Yesterday I talked all about my Interview with Director Charlie Bean and Producer Brigham Taylor. In that interview, they talked a lot about the actual dogs. One of the most important people in the film is of course the animal trainer. Mark Forbes has that role in this movie and it was such a pleasure talking to him about his role in this movie. While he told us all about the animals, we also got to see their wonderful accommodations and their plentiful room to roam around.
My Interview with Mark Forbes:
Mark told us they cast “The Tramp” from a picture. They loved what they saw and then flew out to check him out, as well as his temperament. They loved him and they adopted him. They had him 4 ½ months before they started shooting so they really got used to him. He told us that he was about a year old when they got him.
They got all the dogs over a period of time with the last dog being Jagger who playes Isaac, the “mean, heavy” street dog. They got him about 8 weeks before they started filming. It was a 2 ½ month process to cast and about 7 or 8 were complete rescued, strays. Other dogs came from breeders and a couple from private homes. A few came from breeders. A couple came from private homes.
We asked him if he was worried about them getting trained. He told us not really as it is all about positive reinforcement. It is all about getting them to be on a team. They start with the basics in the beginning and go from there.
“We start training them to sit, lie down, on your feet, go get a mark, stay. It’s about eight behaviors. We’ll spend the first 6 to 8 weeks doing nothing but that. But while we’re doing that we’re taking them to different places and getting them used to new people so that when we get done with that basic period the tricks, all the special little behaviors really are developed.”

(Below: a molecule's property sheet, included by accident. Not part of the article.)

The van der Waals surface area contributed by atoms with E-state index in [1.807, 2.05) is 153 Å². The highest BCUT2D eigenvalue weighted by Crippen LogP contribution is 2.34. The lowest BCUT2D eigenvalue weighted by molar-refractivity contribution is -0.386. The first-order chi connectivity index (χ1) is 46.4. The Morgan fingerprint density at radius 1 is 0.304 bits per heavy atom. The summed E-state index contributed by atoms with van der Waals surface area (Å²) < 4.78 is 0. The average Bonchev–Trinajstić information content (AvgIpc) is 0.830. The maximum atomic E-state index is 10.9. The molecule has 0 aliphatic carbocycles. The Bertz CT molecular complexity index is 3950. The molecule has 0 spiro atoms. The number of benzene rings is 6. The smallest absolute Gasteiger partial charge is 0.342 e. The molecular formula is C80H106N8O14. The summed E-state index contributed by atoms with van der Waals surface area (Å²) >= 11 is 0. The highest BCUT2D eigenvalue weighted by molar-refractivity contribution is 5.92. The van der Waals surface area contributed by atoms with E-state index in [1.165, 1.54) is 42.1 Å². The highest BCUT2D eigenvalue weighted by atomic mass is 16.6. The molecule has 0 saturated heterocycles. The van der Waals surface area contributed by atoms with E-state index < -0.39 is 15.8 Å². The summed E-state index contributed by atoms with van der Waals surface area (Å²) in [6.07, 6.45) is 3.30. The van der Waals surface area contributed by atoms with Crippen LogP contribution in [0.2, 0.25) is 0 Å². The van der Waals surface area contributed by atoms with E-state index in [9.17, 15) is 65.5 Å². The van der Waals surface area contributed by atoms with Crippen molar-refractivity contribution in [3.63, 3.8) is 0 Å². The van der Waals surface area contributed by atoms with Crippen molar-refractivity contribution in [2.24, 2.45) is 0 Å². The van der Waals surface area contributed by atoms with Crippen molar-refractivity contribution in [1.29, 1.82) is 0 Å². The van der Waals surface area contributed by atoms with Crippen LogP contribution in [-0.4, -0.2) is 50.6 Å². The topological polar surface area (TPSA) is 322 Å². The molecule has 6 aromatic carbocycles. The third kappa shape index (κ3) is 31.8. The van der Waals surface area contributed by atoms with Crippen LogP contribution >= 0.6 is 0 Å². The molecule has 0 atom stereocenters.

He told us the hardest part in a talking dog movie is getting the dog to look in the right direction, whether it be looking at another dog or another actor. He said it is all about eye lines and them using a big stick to teach them to look at the bait stick.
“We teach them to work away which is they work away from us to a treat whether the treats on the ground or we give you a treat and they’re working towards you. It’s really the hardest part of our job. It’s where we use, other than a complete CG dog, the most sort of moving action which is split screens to hide a trainer or completely painting out the trainer.”
He told us a lot of time the trainers are in costumes to help the process along. They want to the dog to be as natural as possible.
He told us they had two other tramps. Wendell was the first dog that that they rescued. Wendell’s story was he was in a gang in LA. Literally he was in a pack of dogs that was just roaming the streets. And sadly he killed another dog. And they caught the whole pack. And they were going to euthanize him. They were doing a temperament test with all of them. But they saw his picture online. He looked like a gray possible tramp.
“So we called and talked to them. And they had done one temperament test. They were going to do another. We tried to tell them he was just hanging out with the wrong crowd. We actually have experience with this. Give us a chance. And they did. They let us take him on. And he’s ended up being a wonderful dog. He’s a little bit darker than Monty is especially in the face which is why I think they ended up with Monty. But we have Wendell. Wendell is here. He’s getting trained every day. He’s going to be in our pound scene that we’re going to do.”
“Lady and the Tramp” debuts on November 12, 2019, streaming only on Disney +.
*Thanks to Disney for providing me accommodations to Savannah to attend this event. All opinions are my own and not swayed by outside sources.*